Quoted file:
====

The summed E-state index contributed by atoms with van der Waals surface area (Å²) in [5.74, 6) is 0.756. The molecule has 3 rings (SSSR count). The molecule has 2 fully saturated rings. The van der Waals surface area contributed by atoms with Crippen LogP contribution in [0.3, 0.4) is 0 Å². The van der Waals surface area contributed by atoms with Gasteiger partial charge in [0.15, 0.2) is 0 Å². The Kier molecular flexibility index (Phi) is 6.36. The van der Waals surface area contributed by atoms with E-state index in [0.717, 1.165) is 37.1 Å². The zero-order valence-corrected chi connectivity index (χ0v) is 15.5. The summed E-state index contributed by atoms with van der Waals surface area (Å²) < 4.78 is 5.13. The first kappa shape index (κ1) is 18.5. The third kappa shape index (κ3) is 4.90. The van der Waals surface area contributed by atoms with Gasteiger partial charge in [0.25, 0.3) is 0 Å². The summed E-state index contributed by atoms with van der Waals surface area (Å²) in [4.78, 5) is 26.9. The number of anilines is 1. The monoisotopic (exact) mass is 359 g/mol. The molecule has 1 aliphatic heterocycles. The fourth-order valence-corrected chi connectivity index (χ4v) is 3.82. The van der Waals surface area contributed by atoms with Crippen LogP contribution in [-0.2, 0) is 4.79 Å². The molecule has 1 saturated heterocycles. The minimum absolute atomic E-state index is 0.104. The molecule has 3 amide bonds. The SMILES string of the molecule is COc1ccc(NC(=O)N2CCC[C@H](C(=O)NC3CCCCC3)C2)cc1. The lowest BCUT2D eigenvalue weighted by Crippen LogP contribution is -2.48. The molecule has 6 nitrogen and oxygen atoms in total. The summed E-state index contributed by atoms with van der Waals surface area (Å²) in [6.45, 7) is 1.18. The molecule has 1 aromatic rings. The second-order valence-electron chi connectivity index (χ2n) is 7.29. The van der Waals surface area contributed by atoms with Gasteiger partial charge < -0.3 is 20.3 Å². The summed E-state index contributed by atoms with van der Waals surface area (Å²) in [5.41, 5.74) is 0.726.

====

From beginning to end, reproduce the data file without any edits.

The summed E-state index contributed by atoms with van der Waals surface area (Å²) in [5.74, 6) is 0.756. The molecule has 3 rings (SSSR count). The molecule has 2 fully saturated rings. The van der Waals surface area contributed by atoms with Crippen LogP contribution in [0.3, 0.4) is 0 Å². The van der Waals surface area contributed by atoms with Gasteiger partial charge in [0.15, 0.2) is 0 Å². The Kier molecular flexibility index (Phi) is 6.36. The van der Waals surface area contributed by atoms with E-state index in [0.717, 1.165) is 37.1 Å². The zero-order valence-corrected chi connectivity index (χ0v) is 15.5. The summed E-state index contributed by atoms with van der Waals surface area (Å²) < 4.78 is 5.13. The first kappa shape index (κ1) is 18.5. The third kappa shape index (κ3) is 4.90. The van der Waals surface area contributed by atoms with Gasteiger partial charge in [0.25, 0.3) is 0 Å². The summed E-state index contributed by atoms with van der Waals surface area (Å²) in [4.78, 5) is 26.9. The number of anilines is 1. The monoisotopic (exact) mass is 359 g/mol. The molecule has 1 aliphatic heterocycles. The fourth-order valence-corrected chi connectivity index (χ4v) is 3.82. The van der Waals surface area contributed by atoms with Crippen LogP contribution in [-0.2, 0) is 4.79 Å². The molecule has 1 saturated heterocycles. The minimum absolute atomic E-state index is 0.104. The molecule has 3 amide bonds. The SMILES string of the molecule is COc1ccc(NC(=O)N2CCC[C@H](C(=O)NC3CCCCC3)C2)cc1. The lowest BCUT2D eigenvalue weighted by Crippen LogP contribution is -2.48. The molecule has 6 nitrogen and oxygen atoms in total. The summed E-state index contributed by atoms with van der Waals surface area (Å²) in [6.45, 7) is 1.18. The molecule has 1 aromatic rings. The second-order valence-electron chi connectivity index (χ2n) is 7.29. The van der Waals surface area contributed by atoms with Gasteiger partial charge < -0.3 is 20.3 Å². The summed E-state index contributed by atoms with van der Waals surface area (Å²) in [5.41, 5.74) is 0.726.